A mutual fund is just a portfolio of stocks (or other assets) and hence the fund performs as well as its holdings [minus various fees]. However, an exchange traded fund (ETF) performs, like a stock, based on trades. I assume that means if everyone started selling an ETF at the same time, even if the stock prices for the positions in that ETF were increasing, the price of the ETF would plummet. In theory, can an ETF decline while its investments are doing very well? If not, what prevents this from happening?

Here is a silly toy example. Say an ETF currently owns one share each of stock 1 worth $20 and stock 2 worth $30. And lets say the ETF is made up of two shares that are each worth $25.

What happens if the owners of each of those $25 shares wants to sell them and is willing to take a price of $1 per share if need be, regardless of the fact that the holdings of the ETF are far more valuable.

And let's say in addition, the max a buyer is willing to pay is also $1.
What happens?
Are ETFs not like stocks?
Would the price of this hypothetical ETF not plummet to $1?

1 Answer 1


The Creation/Redemption mechanism is how shares of an ETF are created or redeemed as needed and thus is where there can be differences in what the value of the holdings can be versus the trading price. If the ETF is thinly traded, then the difference could be big as more volume would be where the mechanism could kick in as generally there are blocks required so the mechanism usually created or redeemed in lots of 50,000 shares I believe. From the link where AP=Authorized Participant:

With ETFs, APs do most of the buying and selling. When APs sense demand for additional shares of an ETF—which manifests itself when the ETF share price trades at a premium to its NAV—they go into the market and create new shares. When the APs sense demand from investors looking to redeem—which manifests itself when the ETF share price trades at a discount—they process redemptions.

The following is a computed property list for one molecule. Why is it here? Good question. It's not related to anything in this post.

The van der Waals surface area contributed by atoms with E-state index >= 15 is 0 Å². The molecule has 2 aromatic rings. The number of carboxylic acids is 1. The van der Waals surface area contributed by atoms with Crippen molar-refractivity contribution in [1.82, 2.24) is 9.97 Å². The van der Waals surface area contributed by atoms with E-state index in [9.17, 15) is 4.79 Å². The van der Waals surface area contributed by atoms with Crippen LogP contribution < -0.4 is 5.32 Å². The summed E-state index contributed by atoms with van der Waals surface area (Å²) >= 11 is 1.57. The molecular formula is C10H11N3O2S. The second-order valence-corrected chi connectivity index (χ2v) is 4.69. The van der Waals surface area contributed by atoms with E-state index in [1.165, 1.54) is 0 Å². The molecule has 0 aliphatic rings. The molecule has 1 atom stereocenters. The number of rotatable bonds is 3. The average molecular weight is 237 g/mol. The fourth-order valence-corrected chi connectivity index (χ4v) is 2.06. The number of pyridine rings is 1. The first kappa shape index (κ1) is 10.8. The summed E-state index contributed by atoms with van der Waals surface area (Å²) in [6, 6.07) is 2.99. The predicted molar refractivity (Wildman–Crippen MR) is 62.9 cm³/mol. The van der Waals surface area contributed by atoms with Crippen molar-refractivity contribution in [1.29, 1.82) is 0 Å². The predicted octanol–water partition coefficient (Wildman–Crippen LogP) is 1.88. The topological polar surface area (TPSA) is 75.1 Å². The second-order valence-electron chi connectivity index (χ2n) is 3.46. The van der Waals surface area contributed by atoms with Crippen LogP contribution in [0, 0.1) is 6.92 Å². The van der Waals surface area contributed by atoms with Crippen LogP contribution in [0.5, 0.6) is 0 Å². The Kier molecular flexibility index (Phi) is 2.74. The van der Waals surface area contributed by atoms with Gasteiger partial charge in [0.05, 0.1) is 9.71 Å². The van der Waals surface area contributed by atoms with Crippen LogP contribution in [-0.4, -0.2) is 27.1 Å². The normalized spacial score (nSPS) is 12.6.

So, suppose the NAV of the ETF is $20/share and the trading price is $30/share. The AP can buy the underlying securities for $20/share in a bulk order that equates to 50,000 shares of the ETF and exchange the underlying shares for new shares in the ETF. Then the AP can turn around and sell those new ETF shares for $30/share and pocket the gain. If you switch the prices around, the AP would then take the ETF shares and exchange them for the underlying securities in the same way and make a profit on the difference.

SEC also notes this same process.

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    To clarify -- the Authorized Participant captures the spread between the value of the ETF components (typically, the stocks that make up the index that the ETF tracks) and the ETF itself. The 50,000-share threshold is there because it simplifies operations and shouldn't matter in highly liquid stocks. And a caution -- "ETNs" (exchange-traded notes) are often grouped in with ETFs but they are not the same. In an ETN you are trading directly with the note sponsor and relying on the sponsor's promise to track the associated index; there's no in-built arbitrage to limit tracking error.
    – Tom Hughes
    Nov 21, 2016 at 17:15

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